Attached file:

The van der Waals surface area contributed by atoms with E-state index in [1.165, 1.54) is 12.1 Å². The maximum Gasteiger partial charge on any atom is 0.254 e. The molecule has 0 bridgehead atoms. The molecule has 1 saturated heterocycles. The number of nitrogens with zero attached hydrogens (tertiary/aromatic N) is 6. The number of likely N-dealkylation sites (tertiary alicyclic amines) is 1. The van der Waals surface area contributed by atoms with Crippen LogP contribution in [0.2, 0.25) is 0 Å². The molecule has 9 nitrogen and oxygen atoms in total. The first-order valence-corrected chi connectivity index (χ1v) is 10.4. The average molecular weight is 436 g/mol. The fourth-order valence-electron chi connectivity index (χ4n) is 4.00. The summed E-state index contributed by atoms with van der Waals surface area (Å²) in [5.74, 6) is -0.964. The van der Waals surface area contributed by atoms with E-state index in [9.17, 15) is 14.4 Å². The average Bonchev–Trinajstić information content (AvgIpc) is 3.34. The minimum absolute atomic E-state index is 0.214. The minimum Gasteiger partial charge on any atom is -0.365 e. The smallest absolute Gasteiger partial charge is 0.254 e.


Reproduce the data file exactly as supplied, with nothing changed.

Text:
The van der Waals surface area contributed by atoms with E-state index in [1.165, 1.54) is 12.1 Å². The maximum Gasteiger partial charge on any atom is 0.254 e. The molecule has 0 bridgehead atoms. The molecule has 1 saturated heterocycles. The number of nitrogens with zero attached hydrogens (tertiary/aromatic N) is 6. The number of likely N-dealkylation sites (tertiary alicyclic amines) is 1. The van der Waals surface area contributed by atoms with Crippen LogP contribution in [0.2, 0.25) is 0 Å². The molecule has 9 nitrogen and oxygen atoms in total. The first-order valence-corrected chi connectivity index (χ1v) is 10.4. The average molecular weight is 436 g/mol. The fourth-order valence-electron chi connectivity index (χ4n) is 4.00. The summed E-state index contributed by atoms with van der Waals surface area (Å²) in [5.74, 6) is -0.964. The van der Waals surface area contributed by atoms with E-state index in [9.17, 15) is 14.4 Å². The average Bonchev–Trinajstić information content (AvgIpc) is 3.34. The minimum absolute atomic E-state index is 0.214. The minimum Gasteiger partial charge on any atom is -0.365 e. The smallest absolute Gasteiger partial charge is 0.254 e.